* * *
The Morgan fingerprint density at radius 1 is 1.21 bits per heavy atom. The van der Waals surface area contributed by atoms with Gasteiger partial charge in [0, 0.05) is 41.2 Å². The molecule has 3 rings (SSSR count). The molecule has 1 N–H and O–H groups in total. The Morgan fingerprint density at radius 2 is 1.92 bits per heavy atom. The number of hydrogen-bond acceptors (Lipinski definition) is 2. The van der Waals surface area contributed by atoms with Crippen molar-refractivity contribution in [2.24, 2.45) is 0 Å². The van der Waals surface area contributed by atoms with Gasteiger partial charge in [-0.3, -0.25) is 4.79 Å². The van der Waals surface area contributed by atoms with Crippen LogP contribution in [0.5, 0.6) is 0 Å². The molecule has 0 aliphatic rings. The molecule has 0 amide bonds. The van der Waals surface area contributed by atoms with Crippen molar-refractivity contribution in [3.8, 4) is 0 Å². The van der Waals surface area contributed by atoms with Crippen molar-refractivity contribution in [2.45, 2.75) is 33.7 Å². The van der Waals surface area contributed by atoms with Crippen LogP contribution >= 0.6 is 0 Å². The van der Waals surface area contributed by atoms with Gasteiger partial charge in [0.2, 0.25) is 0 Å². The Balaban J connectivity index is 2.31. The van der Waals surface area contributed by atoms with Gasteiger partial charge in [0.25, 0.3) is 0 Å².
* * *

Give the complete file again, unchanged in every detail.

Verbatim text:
The Morgan fingerprint density at radius 1 is 1.21 bits per heavy atom. The van der Waals surface area contributed by atoms with Gasteiger partial charge in [0, 0.05) is 41.2 Å². The molecule has 3 rings (SSSR count). The molecule has 1 N–H and O–H groups in total. The Morgan fingerprint density at radius 2 is 1.92 bits per heavy atom. The number of hydrogen-bond acceptors (Lipinski definition) is 2. The van der Waals surface area contributed by atoms with Crippen molar-refractivity contribution in [2.24, 2.45) is 0 Å². The van der Waals surface area contributed by atoms with Gasteiger partial charge in [-0.3, -0.25) is 4.79 Å². The van der Waals surface area contributed by atoms with Crippen LogP contribution in [0.5, 0.6) is 0 Å². The molecule has 0 aliphatic rings. The molecule has 0 amide bonds. The van der Waals surface area contributed by atoms with Crippen molar-refractivity contribution in [3.8, 4) is 0 Å². The van der Waals surface area contributed by atoms with Crippen molar-refractivity contribution in [2.45, 2.75) is 33.7 Å². The van der Waals surface area contributed by atoms with Crippen LogP contribution >= 0.6 is 0 Å². The van der Waals surface area contributed by atoms with Gasteiger partial charge in [0.2, 0.25) is 0 Å². The Balaban J connectivity index is 2.31. The van der Waals surface area contributed by atoms with Gasteiger partial charge in [0.25, 0.3) is 0 Å².